The Conscript depicts, with irony and controlled anger, the staggering experiences of the Eritrean ascari, soldiers conscripted to fight in Libya by the Italian colonial army against the nationalist Libyan forces fighting for their freedom from Italy’s colonial rule. Anticipating midcentury thinkers Frantz Fanon and Aimé Césaire, Hailu paints a devastating portrait of Italian colonialism. Some of the most poignant passages of the novel include the awakening of the novel’s hero, Tuquabo, to his ironic predicament of being both under colonial rule and the instrument of suppressing the colonized Libyans.
The novel’s remarkable descriptions of the battlefield awe the reader with mesmerizing images, both disturbing and tender, of the Libyan landscape—with its vast desert sands, oases, horsemen, foot soldiers, and the brutalities of war—uncannily recalled in the satellite images that were brought to the homes of millions of viewers around the globe in 2011, during the country’s uprising against its former leader, Colonel Gaddafi.
Step Across This Line showcases the other side of one of fiction’s most astonishing conjurors. On display is Salman Rushdie’s incisive, thoughtful and generous mind, in prose that is as entertaining as it is topical. The world is here, captured in pieces on a dazzling array of subjects: from New York’s Amadou Diallo case to the Wizard of Oz, from U2 to fifty years of Indian writing, from a tribute to Angela Carter to the struggle to film Midnight’s Children. The title essay was originally delivered at Yale as the 2002 Tanner lecture on human values, and examines the changing meaning of frontiers in the modern world -- moral and metaphorical frontiers as well as physical ones.
The collection chronicles Rushdie’s intellectual journeys, but it is also an intimate invitation into his life: he explores his relationship to India through a moving diary of his first visit there in over a decade, “A Dream of Glorious Return.” Step Across This Line also includes “Messages From the Plague Years,” a historic set of letters, articles and reflections on life under the fatwa. Gathered together for the first time, this is Rushdie’s humane, intelligent and angry response to a grotesque threat, aimed not just at him but at free expression itself.
Step Across This Line, Salman Rushdie’s first collection of non-fiction in a decade, has the same energy, imagination and erudition as his astounding novels -- along with some very strong opinions.
From the Hardcover edition.
Chinua Achebe’s characteristically eloquent and nuanced voice is everywhere present in these seventeen beautifully written pieces. From a vivid portrait of growing up in colonial Nigeria to considerations on the African-American Diaspora, from a glimpse into his extraordinary family life and his thoughts on the potent symbolism of President Obama’s elections—this charmingly personal, intellectually disciplined, and steadfastly wise collection is an indispensable addition to the remarkable Achebe oeuvre.
Edited by Ali A. Mazrui, Patrick M. Dikirr, Robert Ostergard Jr., Michael Toler & Paul Macharia
This volume is rich in historic surprises about the fortunes of Islam in African experience, Islam first arrived in African while the Prophet Muhammad, the Founder of the religion, was still alive, Ethiopia provided asylum to early Arab Muslims on the run from persecution by fellow Arabs in pre-Islamic Mecca, Today Nigeria has more Muslims than any Arab country, including Egypt.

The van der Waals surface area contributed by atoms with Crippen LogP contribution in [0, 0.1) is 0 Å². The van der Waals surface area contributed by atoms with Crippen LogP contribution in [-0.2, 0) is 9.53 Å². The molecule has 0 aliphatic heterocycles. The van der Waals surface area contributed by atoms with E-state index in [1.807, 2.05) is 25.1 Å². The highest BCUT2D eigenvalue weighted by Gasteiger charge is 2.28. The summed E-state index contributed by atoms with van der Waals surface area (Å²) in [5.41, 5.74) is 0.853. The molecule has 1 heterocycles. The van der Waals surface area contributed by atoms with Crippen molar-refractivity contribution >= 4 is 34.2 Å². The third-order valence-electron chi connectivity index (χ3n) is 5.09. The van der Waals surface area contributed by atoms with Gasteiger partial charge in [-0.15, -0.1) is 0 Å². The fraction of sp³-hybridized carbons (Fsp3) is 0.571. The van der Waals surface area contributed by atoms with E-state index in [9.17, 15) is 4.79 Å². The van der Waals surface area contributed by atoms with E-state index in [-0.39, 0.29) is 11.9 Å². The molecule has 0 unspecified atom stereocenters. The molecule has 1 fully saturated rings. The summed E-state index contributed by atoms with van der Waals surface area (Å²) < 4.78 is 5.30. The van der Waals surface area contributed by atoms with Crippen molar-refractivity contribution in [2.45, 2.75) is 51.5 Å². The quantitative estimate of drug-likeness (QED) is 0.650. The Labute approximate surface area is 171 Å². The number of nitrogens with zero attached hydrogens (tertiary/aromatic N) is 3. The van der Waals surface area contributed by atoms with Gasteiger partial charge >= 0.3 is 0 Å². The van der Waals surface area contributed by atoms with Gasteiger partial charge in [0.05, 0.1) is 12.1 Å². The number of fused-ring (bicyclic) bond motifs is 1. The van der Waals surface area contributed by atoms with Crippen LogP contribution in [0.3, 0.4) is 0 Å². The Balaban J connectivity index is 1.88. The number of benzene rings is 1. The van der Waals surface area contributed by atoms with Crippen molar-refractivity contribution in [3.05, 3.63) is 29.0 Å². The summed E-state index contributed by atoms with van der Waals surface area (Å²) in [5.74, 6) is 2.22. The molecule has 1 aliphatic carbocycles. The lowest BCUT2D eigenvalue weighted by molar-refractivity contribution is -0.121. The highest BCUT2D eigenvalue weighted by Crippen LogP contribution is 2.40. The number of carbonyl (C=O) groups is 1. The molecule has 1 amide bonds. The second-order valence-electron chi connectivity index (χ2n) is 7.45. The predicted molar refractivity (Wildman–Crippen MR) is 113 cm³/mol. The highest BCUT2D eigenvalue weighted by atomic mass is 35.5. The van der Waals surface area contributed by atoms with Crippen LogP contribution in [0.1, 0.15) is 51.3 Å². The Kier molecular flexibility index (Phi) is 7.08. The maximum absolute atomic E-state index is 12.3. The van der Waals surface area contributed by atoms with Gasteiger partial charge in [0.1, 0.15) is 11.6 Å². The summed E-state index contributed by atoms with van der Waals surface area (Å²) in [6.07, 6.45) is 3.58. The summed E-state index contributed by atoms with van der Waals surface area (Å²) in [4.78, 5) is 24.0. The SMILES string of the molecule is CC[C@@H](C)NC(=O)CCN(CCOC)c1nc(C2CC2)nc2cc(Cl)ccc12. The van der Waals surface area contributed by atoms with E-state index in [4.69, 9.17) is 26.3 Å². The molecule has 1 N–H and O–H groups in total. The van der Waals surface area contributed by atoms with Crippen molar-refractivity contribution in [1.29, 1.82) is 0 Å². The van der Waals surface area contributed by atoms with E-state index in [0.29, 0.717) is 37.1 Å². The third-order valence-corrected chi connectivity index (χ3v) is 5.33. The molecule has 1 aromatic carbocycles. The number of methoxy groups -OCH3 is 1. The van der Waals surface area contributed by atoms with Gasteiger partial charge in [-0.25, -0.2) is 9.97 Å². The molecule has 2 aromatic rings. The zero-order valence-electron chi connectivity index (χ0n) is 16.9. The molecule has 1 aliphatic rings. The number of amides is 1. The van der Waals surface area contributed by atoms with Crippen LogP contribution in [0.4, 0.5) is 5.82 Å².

This volume explores not just Islam's impact upon Africa but also Africa's impact on Muslim history. The book explores the geographical expansion of the religion, the revival of ancient Muslim rituals, and the politicization and radicalization of Islam in both colonial and pre-colonial Africa.
Is Islam compatible with democracy? Can African Islam peacefully coexist with Christianity? How has Islam in Africa influenced architecture, Literature, race relations, gender relation, and cultural interpenetrations between Arabs and Black Africans? In this era of globalization is Islam a positive vanguard force or a trigger for parochialism and backward-looking nostalgia? In this era of terrorism and counter-terrorism can Islam be mobilized as a force for stability or has the religion been irretrievably hijacked by its own worst radicals?
This volume does not try to answer all the questions, but it helps to lay the basic groundwork for understanding Islam much better in this new age.
Vimbai is the best hairdresser in Mrs. Khumalo’s salon, and she is secure in her status until the handsome, smooth-talking Dumisani shows up one day for work. Despite her resistance, the two become friends, and eventually, Vimbai becomes Dumisani’s landlady. He is as charming as he is deft with the scissors, and Vimbai finds that he means more and more to her. Yet, by novel’s end, the pair’s deepening friendship—used or embraced by Dumisani and Vimbai with different futures in mind—collapses in unexpected brutality.
The novel is an acute portrayal of a rapidly changing Zimbabwe. In addition to Vimbai and Dumisani’s personal development, the book shows us how social concerns shape the lives of everyday people.
The stories in Your Madness, Not Mine are about postcolonial Cameroon, but especially about Cameroonian women, who probe their day-to-day experiences of survival and empowerment as they deal with gender oppression: from patriarchal expectations to the malaise of maldevelopment, unemployment, and the attraction of the West for young Cameroonians.
Makuchi has given us powerful portraits of the people of postcolonial Africa in the so-called global village who too often go unseen and unheard.